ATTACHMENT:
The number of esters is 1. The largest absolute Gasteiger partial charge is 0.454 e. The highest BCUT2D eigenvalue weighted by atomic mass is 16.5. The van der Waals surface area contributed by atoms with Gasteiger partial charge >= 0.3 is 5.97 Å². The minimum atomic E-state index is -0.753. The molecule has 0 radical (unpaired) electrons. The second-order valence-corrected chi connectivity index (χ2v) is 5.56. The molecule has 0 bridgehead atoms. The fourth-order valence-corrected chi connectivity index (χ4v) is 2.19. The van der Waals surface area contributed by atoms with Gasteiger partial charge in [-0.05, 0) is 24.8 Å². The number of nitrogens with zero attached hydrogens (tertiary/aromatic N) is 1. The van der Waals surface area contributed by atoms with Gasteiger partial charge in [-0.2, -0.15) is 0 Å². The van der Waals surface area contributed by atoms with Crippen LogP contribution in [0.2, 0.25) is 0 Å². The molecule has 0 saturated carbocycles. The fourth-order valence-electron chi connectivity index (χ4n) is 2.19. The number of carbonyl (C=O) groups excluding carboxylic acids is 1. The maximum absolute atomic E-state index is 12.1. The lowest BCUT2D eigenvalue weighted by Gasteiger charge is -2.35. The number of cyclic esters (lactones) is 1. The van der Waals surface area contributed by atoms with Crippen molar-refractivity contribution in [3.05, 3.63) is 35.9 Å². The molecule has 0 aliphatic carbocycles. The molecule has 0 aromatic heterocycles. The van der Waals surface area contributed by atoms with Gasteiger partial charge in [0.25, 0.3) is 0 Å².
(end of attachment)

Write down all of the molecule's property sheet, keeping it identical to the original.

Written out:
The number of esters is 1. The largest absolute Gasteiger partial charge is 0.454 e. The highest BCUT2D eigenvalue weighted by atomic mass is 16.5. The van der Waals surface area contributed by atoms with Gasteiger partial charge >= 0.3 is 5.97 Å². The minimum atomic E-state index is -0.753. The molecule has 0 radical (unpaired) electrons. The second-order valence-corrected chi connectivity index (χ2v) is 5.56. The molecule has 0 bridgehead atoms. The fourth-order valence-corrected chi connectivity index (χ4v) is 2.19. The van der Waals surface area contributed by atoms with Gasteiger partial charge in [-0.05, 0) is 24.8 Å². The number of nitrogens with zero attached hydrogens (tertiary/aromatic N) is 1. The van der Waals surface area contributed by atoms with Gasteiger partial charge in [-0.2, -0.15) is 0 Å². The van der Waals surface area contributed by atoms with Crippen LogP contribution in [0.2, 0.25) is 0 Å². The molecule has 0 saturated carbocycles. The fourth-order valence-electron chi connectivity index (χ4n) is 2.19. The number of carbonyl (C=O) groups excluding carboxylic acids is 1. The maximum absolute atomic E-state index is 12.1. The lowest BCUT2D eigenvalue weighted by Gasteiger charge is -2.35. The number of cyclic esters (lactones) is 1. The van der Waals surface area contributed by atoms with Crippen molar-refractivity contribution in [3.05, 3.63) is 35.9 Å². The molecule has 0 aliphatic carbocycles. The molecule has 0 aromatic heterocycles. The van der Waals surface area contributed by atoms with Gasteiger partial charge in [0.25, 0.3) is 0 Å².